A change in your sense of smell can be unpleasant and affect how things taste. But it isn’t usually serious and may get better in a few weeks or months.
Causes of lost or changed sense of smell
Changes in sense of smell are most often due to:
- a cold or flu
- sinusitis (sinus infection)
- an allergy – like hay fever
- growths in your nose (nasal polyps)
These can cause:
- loss of smell (anosmia)
- smelling things that aren’t there (phantosmia), like smoke or burnt toast
- reduced sense of smell (hyposmia)
- the smell of things to change (parosmia)
Cleaning inside your nose can help
Rinsing the inside of your nose with a salt water solution may help if your sense of smell is affected by an infection or allergy.
You can make a salt water solution at home.
See a GP if your sense of smell doesn’t go back to normal in a few weeks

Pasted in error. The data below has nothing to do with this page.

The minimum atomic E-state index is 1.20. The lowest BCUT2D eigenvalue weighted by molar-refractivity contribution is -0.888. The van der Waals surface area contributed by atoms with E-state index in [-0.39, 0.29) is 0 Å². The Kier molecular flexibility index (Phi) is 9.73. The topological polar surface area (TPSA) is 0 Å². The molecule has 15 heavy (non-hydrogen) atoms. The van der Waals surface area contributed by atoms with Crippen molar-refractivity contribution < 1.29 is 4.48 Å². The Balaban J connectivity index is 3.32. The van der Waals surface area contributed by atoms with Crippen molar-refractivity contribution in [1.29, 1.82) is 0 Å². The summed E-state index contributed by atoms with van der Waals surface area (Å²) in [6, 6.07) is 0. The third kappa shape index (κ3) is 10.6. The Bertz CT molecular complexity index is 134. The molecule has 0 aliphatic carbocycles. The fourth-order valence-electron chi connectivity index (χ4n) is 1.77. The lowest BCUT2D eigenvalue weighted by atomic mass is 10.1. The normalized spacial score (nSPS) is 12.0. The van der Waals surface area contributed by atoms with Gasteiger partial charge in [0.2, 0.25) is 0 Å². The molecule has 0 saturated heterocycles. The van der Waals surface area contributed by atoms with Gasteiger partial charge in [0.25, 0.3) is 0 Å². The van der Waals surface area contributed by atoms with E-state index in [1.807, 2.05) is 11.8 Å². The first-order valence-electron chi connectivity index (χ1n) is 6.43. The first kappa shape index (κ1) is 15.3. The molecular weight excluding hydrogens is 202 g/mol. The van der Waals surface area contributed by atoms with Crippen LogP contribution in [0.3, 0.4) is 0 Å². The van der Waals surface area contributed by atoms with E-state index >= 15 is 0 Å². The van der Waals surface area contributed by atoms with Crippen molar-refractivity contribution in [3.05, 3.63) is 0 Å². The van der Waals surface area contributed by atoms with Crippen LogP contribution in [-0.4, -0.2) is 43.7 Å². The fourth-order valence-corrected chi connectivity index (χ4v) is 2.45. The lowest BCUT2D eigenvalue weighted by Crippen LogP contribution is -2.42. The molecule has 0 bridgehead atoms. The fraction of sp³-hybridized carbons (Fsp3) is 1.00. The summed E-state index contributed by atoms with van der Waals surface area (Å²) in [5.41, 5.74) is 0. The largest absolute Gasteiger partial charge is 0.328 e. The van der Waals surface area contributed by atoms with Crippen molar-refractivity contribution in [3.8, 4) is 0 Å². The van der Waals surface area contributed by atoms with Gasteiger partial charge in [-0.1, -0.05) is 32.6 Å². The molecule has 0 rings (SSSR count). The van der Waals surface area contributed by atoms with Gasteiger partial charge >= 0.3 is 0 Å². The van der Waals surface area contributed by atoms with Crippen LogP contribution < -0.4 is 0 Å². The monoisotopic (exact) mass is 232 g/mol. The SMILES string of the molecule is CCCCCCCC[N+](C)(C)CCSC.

They’ll check for any obvious causes, such as sinusitis or nasal polyps.
They may refer you to a specialist for tests if they’re not sure what the problem is.
Treatment for lost or changed sense of smell
Your sense of smell may go back to normal in a few weeks or months.
Treating the cause might help. For example, steroid nasal sprays or drops might help if you have sinusitis or nasal polyps.
A treatment called “smell training” can also help some people. The organisation Fifth Sense has more about how to do smell training.
Sometimes changes in sense of smell can’t be treated and may be permanent.